John Kromhoff has been pleasantly surprised by all the birthday cards and letters he’s received and would like everyone to know he truly appreciates it.
“It’s amazing,” Kromhoff told the Langley Advance Times on Monday, June 14.
With 10 days to go before he turns 100, Kromhoff has been inundated with cards and letters, more than 1,000 so far.
“I got them from pretty near every place in the world,” Kromhoff told the Langley Advance Times.
In addition to cards and messages from students at local schools and area residents, he’s seen mail from as far away as Europe and parts of the U.S., including Alaska, California and Texas.
“I even have a letter from Buckingham Palace, but not from the Queen,” he chuckled, “not yet, anyway.”
He described the many messages of support as “tremendous.”
“Some were saying it was quite an undertaking to get to 100 years old.”
READ MORE: John Kromhoff doesn’t think he’ll get many 100th birthday cards
Kromhoff, who resides at the Chartwell Langley Gardens care residence in Walnut Grove, had made his peace with a scaled-down birthday celebration during the pandemic, amid limits on gatherings that would prevent him from seeing all of his children, their spouses, and his grandchildren and great-children at one time, all 54 of them.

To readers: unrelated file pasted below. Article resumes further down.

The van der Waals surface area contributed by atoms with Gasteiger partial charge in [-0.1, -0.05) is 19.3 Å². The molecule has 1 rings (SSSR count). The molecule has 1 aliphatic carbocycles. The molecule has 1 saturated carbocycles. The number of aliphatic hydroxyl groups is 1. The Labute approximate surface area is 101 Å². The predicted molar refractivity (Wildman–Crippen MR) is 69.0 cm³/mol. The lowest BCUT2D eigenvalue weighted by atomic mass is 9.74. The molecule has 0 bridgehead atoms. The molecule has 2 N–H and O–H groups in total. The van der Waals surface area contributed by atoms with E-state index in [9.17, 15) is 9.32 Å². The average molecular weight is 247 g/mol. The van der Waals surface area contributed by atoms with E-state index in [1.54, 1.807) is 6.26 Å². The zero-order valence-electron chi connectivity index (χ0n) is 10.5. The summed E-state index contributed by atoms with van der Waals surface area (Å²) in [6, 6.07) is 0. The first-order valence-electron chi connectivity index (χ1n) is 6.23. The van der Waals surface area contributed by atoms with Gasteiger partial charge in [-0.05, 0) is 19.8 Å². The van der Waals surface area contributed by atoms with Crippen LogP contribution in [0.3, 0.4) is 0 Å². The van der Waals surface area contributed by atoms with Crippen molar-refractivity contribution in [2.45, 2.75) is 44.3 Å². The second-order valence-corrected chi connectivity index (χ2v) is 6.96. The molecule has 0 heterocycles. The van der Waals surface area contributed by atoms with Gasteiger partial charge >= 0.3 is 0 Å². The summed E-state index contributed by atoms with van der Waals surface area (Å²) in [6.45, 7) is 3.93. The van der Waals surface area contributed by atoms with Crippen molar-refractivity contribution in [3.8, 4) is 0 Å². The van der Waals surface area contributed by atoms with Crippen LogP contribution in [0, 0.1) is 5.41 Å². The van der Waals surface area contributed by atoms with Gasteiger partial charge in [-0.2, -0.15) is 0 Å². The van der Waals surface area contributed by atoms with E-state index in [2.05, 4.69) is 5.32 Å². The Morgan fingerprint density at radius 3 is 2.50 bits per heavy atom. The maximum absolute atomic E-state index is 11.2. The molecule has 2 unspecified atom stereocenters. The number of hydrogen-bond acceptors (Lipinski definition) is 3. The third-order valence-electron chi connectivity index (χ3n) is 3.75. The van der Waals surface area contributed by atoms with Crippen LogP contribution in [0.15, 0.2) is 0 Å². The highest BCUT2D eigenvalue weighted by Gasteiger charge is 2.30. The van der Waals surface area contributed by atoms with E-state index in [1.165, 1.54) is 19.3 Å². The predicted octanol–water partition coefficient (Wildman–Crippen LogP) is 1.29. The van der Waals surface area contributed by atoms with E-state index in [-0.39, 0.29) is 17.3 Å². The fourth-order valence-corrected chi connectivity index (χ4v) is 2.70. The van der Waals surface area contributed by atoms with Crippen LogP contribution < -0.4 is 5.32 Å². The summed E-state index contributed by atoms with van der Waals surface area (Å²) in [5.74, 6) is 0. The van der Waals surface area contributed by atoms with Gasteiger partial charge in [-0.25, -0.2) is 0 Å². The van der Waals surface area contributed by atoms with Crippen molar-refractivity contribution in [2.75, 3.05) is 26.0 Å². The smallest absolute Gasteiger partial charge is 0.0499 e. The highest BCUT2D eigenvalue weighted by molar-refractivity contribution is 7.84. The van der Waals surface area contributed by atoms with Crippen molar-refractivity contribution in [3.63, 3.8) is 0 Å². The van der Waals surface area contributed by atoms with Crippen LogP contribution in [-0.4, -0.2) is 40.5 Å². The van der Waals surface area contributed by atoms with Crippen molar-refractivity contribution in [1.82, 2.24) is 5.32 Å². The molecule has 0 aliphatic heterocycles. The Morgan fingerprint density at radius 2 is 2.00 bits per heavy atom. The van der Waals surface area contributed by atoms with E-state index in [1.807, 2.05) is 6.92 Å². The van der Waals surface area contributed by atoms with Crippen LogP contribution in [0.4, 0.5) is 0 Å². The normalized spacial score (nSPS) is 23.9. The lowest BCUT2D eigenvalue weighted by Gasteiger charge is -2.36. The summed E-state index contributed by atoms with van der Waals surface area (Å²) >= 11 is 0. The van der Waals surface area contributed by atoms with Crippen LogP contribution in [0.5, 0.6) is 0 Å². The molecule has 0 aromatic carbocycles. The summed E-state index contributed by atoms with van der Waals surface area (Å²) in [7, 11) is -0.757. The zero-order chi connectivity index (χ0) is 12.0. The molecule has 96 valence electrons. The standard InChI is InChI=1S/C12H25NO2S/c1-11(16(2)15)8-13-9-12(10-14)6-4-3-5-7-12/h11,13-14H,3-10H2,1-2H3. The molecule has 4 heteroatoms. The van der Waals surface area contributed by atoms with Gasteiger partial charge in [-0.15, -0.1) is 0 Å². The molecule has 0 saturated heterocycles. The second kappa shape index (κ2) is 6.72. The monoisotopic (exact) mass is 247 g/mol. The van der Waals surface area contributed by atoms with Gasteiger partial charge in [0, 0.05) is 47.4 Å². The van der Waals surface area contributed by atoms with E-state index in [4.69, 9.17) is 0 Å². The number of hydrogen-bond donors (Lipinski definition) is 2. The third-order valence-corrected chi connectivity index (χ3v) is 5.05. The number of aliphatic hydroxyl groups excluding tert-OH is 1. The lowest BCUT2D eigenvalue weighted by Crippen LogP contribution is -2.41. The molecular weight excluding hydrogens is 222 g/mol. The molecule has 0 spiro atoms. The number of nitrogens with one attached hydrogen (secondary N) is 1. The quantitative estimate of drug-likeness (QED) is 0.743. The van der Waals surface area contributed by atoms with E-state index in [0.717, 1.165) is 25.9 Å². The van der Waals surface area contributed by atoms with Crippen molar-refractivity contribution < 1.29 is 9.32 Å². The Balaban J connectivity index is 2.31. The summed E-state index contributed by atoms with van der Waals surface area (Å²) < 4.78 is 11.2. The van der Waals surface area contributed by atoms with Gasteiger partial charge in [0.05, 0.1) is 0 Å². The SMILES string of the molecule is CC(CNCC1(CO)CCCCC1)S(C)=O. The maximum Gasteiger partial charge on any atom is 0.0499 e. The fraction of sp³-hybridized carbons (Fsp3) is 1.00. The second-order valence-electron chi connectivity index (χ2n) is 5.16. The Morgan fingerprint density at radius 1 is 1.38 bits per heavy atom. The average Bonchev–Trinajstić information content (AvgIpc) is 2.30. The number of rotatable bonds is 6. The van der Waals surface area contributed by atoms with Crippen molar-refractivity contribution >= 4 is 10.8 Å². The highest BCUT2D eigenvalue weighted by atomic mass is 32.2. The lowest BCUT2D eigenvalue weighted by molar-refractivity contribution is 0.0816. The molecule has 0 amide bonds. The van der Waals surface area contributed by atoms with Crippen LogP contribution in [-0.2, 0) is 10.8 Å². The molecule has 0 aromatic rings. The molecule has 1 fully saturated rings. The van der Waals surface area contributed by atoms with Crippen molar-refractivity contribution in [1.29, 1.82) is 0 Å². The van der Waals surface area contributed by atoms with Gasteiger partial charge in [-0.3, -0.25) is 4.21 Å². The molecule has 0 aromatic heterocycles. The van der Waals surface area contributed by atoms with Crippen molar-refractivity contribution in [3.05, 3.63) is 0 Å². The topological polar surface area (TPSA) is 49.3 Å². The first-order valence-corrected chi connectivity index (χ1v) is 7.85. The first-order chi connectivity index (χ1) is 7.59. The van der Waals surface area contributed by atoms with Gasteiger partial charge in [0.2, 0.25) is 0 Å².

When his family issued an invitation to have people send him cards, he didn’t expect he would receive very many, and is delighted to be proven wrong.
“It’s really a pleasure [to read them],” he said.
When he was born in New Westminster, in 1921, Kromhoff recalled, “they had hard rubber tires on cars and no television, and the roads all used to have names instead of numbers.”
He grew up on a 40-acre turkey farm, and after his parents shut it down, he got into real estate when he sold off parcels of the family property for development.
“The average price of a lot at that time was about $300,” he recalled, chuckling. “We sold too soon.”
READ ALSO: VIDEO: A drive-by Grandparents Day at Langley retirement residence
“I never did work for anyone else, except my own companies,” Kromhoff reminisced.
He started out building houses, then moved into real estate, and then, financing.
Cards may still be mailed to:
c/o 8888 202nd Street,
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